The Top 25: Seafood Sustainability & Conservation
Transparent, traceable seafood from well-managed and trusted sources is the name of the game for Atlanta, Georgia-based Inland Seafood.
One of the largest seafood distributors in the U.S. Southeast, Inland prioritizes the full disclosure of seafood origins and harvesting methods, eager to offer consumers traceable options so they can make informed decisions with their buying power.
The company, which is a Sea Pact member and Sustainable Fisheries Partnership collaborator, offers a broad range of seafood, leading to what it refers to as “a wide range of definitions for sustainability.” Where it can, Inland sources locally, partnering with regional fisherman and farmers in arrangements that effectively reduce its carbon footprint.
“We also purchase fish and shellfish from around the country,” the company notes on its website. “Inland agrees with NOAA’s assessment that ‘marine wild-capture fisheries in the United States are scientifically monitored, regionally managed, and enforced under 10 national standards of sustainability through the Magnuson-Stevens Fishery Conservation and Management Act – exceeding the international standards for ecolabeling of seafood.’”
Because the paths to sustainability can be so varied, the company carries products certified and verified by a diverse group of third-party standards bodies.
“Sustainability has many different definitions. To make sure we meet them all, our inventory features seafood choices from around the world and we collaborate with credible ranking programs such as the Marine Stewardship Council, Alaska’s RFM program, Best Aquaculture Practices, and other systems recognized by the Global Sustainable Seafood Initiative. We maintain current chain-of-custody certification where applicable,” according to the company.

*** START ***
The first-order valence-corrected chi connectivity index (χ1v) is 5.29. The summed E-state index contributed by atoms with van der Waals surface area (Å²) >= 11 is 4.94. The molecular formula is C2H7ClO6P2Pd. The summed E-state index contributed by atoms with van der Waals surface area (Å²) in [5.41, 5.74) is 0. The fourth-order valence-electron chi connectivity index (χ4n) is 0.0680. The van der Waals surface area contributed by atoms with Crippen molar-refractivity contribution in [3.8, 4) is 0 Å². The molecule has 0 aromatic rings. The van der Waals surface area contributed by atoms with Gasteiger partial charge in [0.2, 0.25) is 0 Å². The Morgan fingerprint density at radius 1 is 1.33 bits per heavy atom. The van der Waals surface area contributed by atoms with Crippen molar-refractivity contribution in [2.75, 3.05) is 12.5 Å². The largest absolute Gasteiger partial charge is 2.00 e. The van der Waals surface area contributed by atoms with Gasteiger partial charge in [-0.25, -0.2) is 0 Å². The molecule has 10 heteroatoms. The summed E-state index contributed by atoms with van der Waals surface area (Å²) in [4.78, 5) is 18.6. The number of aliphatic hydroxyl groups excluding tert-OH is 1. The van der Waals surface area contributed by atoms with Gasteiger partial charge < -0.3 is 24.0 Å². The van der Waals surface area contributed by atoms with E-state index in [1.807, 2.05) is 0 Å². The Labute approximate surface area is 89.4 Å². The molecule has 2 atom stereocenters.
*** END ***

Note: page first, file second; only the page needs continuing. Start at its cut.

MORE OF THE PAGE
Inland engages in fishery improvement projects and aquaculture improvement projects, including the Peruvian mahi mahi FIP with the World Wildlife Fund. It also partners with the National Fishery Institute’s Crab Council as well as the University of Georgia Marine Extension and the Georgia Sea Grant.
In 2018, the company hired Mary Smith as its first-ever director of sustainability. Smith works closely alongside the marketing, sales, and purchasing teams, formalizing the company’s sustainability initiatives and developing engaging creative campaigns that effectively communicate the value of responsibly-sourced seafood to Inland’s expansive customer base, the firm said.
“We created this new position to really focus on our commitment not just to the future of our company but to the future of our industry as a whole,” Inland President Chris Rosenberger said at the time. “We are very excited to have Mary join Inland as our first director of sustainability. Her experience and hands-on seafood knowledge will be key to our continued growth and her enthusiasm means a great deal to us.”
“It’s a really exciting time for Inland. Working here gives me a chance to bring my diverse experience into a truly collaborative environment,” Smith said of her role. “Being part of an employee-owned company is a huge motivator to innovate, and I am thrilled about the direction we’re taking with not only our retail and food service customers but with internal programs as well.”
Out of the water and on the road, Inland is also innovating sustainably – the company has begun building its alternative-fuel vehicle fleet, with trucks already running routes in Atlanta.
“Besides having an extended engine life and reduced maintenance costs compared to vehicles that run on gasoline, our alternative fuel vehicle helps reduce our impact on the environment. Using propane for fuel can sometimes save money (and that’s a good thing), but even when it doesn’t, propane’s higher-octane rating and lower carbon and oil contamination rate is easier on the planet,” the company said.
Inland Seafood discusses more of the trends and traits serving to define its sustainability approach with SeafoodSource here.